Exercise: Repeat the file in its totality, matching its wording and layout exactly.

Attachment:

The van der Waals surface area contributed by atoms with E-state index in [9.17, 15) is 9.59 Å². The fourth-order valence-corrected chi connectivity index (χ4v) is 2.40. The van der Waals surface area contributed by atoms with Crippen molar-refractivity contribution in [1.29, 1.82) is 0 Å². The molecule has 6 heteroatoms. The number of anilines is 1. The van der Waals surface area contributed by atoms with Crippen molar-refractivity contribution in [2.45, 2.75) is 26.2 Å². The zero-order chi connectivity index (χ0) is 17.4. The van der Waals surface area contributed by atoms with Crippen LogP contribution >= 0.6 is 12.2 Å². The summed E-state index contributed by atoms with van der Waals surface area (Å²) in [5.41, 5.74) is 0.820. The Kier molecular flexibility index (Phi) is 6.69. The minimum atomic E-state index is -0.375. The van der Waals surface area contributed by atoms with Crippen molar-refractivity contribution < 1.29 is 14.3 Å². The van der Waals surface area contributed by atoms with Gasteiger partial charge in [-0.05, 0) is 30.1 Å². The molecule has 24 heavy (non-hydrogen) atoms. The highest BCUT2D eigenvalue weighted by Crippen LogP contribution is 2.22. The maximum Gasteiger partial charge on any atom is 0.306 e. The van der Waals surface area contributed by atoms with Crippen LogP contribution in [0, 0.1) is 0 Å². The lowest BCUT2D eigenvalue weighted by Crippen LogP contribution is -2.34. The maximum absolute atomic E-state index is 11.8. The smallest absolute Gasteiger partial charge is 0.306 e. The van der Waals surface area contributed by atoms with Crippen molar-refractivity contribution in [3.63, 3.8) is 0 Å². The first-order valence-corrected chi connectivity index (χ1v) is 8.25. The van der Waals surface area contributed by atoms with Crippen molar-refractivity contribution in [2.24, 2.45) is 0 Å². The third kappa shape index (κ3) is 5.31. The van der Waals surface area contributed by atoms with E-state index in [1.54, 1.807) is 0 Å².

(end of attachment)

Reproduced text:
The van der Waals surface area contributed by atoms with E-state index in [9.17, 15) is 9.59 Å². The fourth-order valence-corrected chi connectivity index (χ4v) is 2.40. The van der Waals surface area contributed by atoms with Crippen molar-refractivity contribution in [1.29, 1.82) is 0 Å². The molecule has 6 heteroatoms. The number of anilines is 1. The van der Waals surface area contributed by atoms with Crippen molar-refractivity contribution in [2.45, 2.75) is 26.2 Å². The zero-order chi connectivity index (χ0) is 17.4. The van der Waals surface area contributed by atoms with Crippen LogP contribution >= 0.6 is 12.2 Å². The summed E-state index contributed by atoms with van der Waals surface area (Å²) in [5.41, 5.74) is 0.820. The Kier molecular flexibility index (Phi) is 6.69. The minimum atomic E-state index is -0.375. The van der Waals surface area contributed by atoms with Crippen molar-refractivity contribution < 1.29 is 14.3 Å². The van der Waals surface area contributed by atoms with Gasteiger partial charge in [-0.05, 0) is 30.1 Å². The molecule has 24 heavy (non-hydrogen) atoms. The highest BCUT2D eigenvalue weighted by Crippen LogP contribution is 2.22. The maximum Gasteiger partial charge on any atom is 0.306 e. The van der Waals surface area contributed by atoms with Crippen LogP contribution in [0, 0.1) is 0 Å². The lowest BCUT2D eigenvalue weighted by Crippen LogP contribution is -2.34. The maximum absolute atomic E-state index is 11.8. The smallest absolute Gasteiger partial charge is 0.306 e. The van der Waals surface area contributed by atoms with Crippen molar-refractivity contribution in [3.63, 3.8) is 0 Å². The first-order valence-corrected chi connectivity index (χ1v) is 8.25. The van der Waals surface area contributed by atoms with Crippen molar-refractivity contribution in [2.24, 2.45) is 0 Å². The third kappa shape index (κ3) is 5.31. The van der Waals surface area contributed by atoms with E-state index in [1.54, 1.807) is 0 Å².